Men's Basketball | Huskies look for revenge vs. Bears
Washington men's basketball coach Lorenzo Romar says today's game against the California Bears will be decided rather simply. "The team that comes...
Seattle Times staff reporter
Washington @ Cal, 3 p.m., FSN
BERKELEY, Calif. — Washington men's basketball coach Lorenzo Romar says today's game against the California Bears will be decided rather simply.
"The team that comes more ready to play is going to win this game," Romar said Friday of a contest that tips at 3 p.m. at Haas Pavilion.
That may sound cliché, the ultimate coach-speak. But for the Huskies this year, in a Pac-10 as competitive as ever, being ready has often been the difference.
"We just haven't been able to string together a couple of weeks of playing really hard and really well together," said guard Ryan Appleby, trying to explain how the Huskies could almost win at No. 8 Stanford on Thursday, five days after being blown out at home by Arizona State.
The question now is whether the Huskies will find the necessary motivation in the games that remain — at California, at WSU and in the Pac-10 tournament.
The Stanford loss left UW at 15-14 overall and 6-10 in Pac-10 play. Players and coaches say the NCAA tournament remains the ultimate goal, but that's only possible now by winning the Pac-10 tournament.
Realistically, the Huskies are left playing for three things:
• Positioning for the Pac-10 tournament and moving up into the top six and avoiding playing on the first day (and needing to win just three games instead of four to take the tournament);
• Achieving a winning season for the fifth straight year;
• And improving their stock for the two other postseason tournaments, the NIT and the new College Basketball Invitational.
Most realistic might be the CBI. The Huskies found out last year how dicey getting into the NIT can be, when they were passed over despite a 19-13 record. The NIT, now owned and operated by the NCAA, last year reduced its field to 32 from 40 and also is required to take regular-season conference winners who don't make the NCAA tournament, making at-large bids even more scarce.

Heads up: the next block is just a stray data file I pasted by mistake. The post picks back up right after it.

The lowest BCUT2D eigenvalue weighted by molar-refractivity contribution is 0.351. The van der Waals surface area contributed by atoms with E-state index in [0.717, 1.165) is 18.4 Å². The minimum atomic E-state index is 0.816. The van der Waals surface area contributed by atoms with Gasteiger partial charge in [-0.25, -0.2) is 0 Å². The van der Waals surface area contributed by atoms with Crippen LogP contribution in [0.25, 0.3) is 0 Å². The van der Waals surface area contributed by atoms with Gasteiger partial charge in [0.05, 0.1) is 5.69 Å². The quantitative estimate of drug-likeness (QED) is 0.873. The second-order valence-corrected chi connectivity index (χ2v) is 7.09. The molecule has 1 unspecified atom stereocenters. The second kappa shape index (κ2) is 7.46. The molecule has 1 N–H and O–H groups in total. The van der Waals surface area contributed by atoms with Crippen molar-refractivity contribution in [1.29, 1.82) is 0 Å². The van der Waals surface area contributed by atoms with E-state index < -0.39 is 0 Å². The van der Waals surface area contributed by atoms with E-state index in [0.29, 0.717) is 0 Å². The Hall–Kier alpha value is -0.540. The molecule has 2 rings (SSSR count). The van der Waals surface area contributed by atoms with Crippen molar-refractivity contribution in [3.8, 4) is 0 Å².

The CBI will invite 16 teams.
The CBI is run by the Gazelle Group, which also operated the Black Coaches Association Classic, which UW hosted and won two years ago, and the preseason College Basketball Experience Classic, which the Huskies will play in next season.
"They've been very good to work with in the past," said UW executive associate athletic director Jeff Compher. Compher said he has already had some initial discussions with the group about possibly playing in the CBI.
Some have expressed a little skepticism about the viability of the CBI. But the tournament will likely gain greater credibility next week when it is expected to announce a contract for national TV. Rick Giles, president of the Gazelle Group, said Friday, "We're in the process of finalizing it" and that while it won't be on ESPN — as the NIT is — it will be "a national package."
Giles said winning records won't be a necessity to be invited.
"What we are looking for are teams that have shown the ability to play at a high level," he said. "We want to put together a tournament that will be interesting to college basketball fans."
He said the Huskies have a résumé that could fit the bill.
"They do have some really good wins, and I think those wins will carry a lot of weight when we are analyzing them versus another team," Giles said.
Still, winning a couple more games wouldn't hurt. Washington will look for some revenge today against a Cal team that beat them on Feb. 2 in Seattle, 79-75. Romar promised some different defensive looks for Cal forward Ryan Anderson, who keyed the win with 33 points and 17 rebounds. The Huskies might not have to worry about Cal swingman Patrick Christopher, who is suffering from a hip injury.
Huskies forward Jon Brockman said he thinks UW will be properly motivated by the specter of any type of postseason.
"You just want to keep playing until they say you can't play anymore," he said.
Bob Condotta: 206-515-5699 or firstname.lastname@example.org
Copyright © 2008 The Seattle Times Company
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